Events for Senior Athletes: The Surprising Things You Need to Know | Sports Destination Management

Events for Senior Athletes: The Surprising Things You Need to Know

Apr 27, 2015 | By: Susan Hlavacek

Photo courtesy of Claire Eggers
The National Senior Games Association, a non-profit organization dedicated to motivating active adults to lead a healthy lifestyle through the senior games movement, is in the homestretch for our biennial signature event, the 2015 National Senior Games Presented by Humana that takes place July 13-16 at venues in Bloomington, Minneapolis and St. Paul Minnesota.

There’s no doubt people today are staying active longer than previous generations. The benefits of a healthful lifestyle are well-documented. In fact, at the end of 2014, the American College of Sports Medicine made the prediction that fitness programs for older adults would be one of the top 10 fitness trends of the year ahead, and that certainly has come to pass.

We can see the proof in registration numbers for the National Senior Games – we’re again expecting more than 10,000 athletes to attend, an achievement that has been accomplished for our past six consecutive events.  That’s encouraging – not simply because everyone likes a successful event, but because so many people find fitness enjoyable enough to travel to take part in it. And it surprises some people – they’re used to seeing youth sports teams travel around the U.S., but they don’t give as much thought to senior athletes doing so. But here are some points they might not know, both about our Games and about today’s senior athletes in general.

Senior doesn’t mean what you think

The National Senior Games is open to all athletes age 50 and up. Sometimes people are surprised to learn what the minimum age is; they might not feel like a ‘senior’ at age 50. We often have to make them understand that senior does not mean elderly.  Seniors aren’t necessarily retirees. We’re cognizant that many people who are between the ages of 50 and 60 are still working, so we try to accommodate by scheduling events closer to the weekend.   We would like to grow the participation in that 50-60 age group.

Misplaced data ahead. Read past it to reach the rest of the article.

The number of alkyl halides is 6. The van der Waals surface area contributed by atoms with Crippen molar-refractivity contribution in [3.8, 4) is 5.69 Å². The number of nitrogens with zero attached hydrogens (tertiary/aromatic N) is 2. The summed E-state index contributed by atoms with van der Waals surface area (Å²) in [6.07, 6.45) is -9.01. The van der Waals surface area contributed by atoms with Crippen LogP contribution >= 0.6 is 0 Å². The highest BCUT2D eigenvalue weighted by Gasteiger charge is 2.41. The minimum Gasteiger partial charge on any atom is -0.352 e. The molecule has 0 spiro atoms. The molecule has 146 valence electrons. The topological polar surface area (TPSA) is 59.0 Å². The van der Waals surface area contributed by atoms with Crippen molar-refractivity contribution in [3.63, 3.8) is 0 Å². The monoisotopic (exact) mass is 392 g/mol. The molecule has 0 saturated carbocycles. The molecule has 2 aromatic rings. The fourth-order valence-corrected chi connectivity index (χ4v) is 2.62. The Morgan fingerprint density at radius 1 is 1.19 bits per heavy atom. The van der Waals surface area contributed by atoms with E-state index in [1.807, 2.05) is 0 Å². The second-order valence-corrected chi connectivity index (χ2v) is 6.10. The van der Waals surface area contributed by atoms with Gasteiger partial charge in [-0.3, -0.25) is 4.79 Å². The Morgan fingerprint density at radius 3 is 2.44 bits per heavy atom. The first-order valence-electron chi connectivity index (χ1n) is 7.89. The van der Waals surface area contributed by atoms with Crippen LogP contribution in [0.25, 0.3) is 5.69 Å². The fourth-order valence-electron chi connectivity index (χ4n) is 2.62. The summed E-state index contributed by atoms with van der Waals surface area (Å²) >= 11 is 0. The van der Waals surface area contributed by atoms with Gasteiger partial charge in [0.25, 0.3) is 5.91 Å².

The competition level

Occasionally, people think, ‘Oh, senior athletes. What kind of competition can there be?’ What they don’t realize is that some of the athletes are Olympians, former collegians or retired professional athletes. Some have been athletes all their lives and compete at a very high level. 

When people find out what our athletes are capable of, you can see them having that ‘wow’ moment. This isn’t something you’ll only find at the National Senior Games, by the way; in just about every sport, there are athletes age 50 and up who are extremely fit and competitive.

Photo courtesy of Benjamin Brian Morris
It’s not just slow sports

Another stereotype we can wipe out: Senior athletes aren’t drawn to chess and checkers and bingo. Our event is the largest multi-sport event in the world for seniors. Its 19 medal sports include everything from team pursuits like basketball, volleyball and softball to singular activities like track & field, swimming, road racing and triathlon.

Everyone has a story

People come into fitness for all different reasons. Some have been active all their lives, but some decided to take up a sport later in life. In particular, we hear stories from women who took up sports as adults because they were in high school before Title IX and weren’t able to participate in the sports they wanted. Now they’re really enjoying the ability to compete.

As mentioned before, some of our athletes are former professionals. Our rules state that in order to compete in our Games, you have to have been retired for at least 20 years from the sport in which you were a professional athlete. So, for example, if you were a professional basketball player, you would have to have been retired from that sport for 20 years before competing in basketball in the National Senior Games. (However, you could retire from basketball and the next year, compete in The Games in a different sport.

Not all senior athletes are in it to win it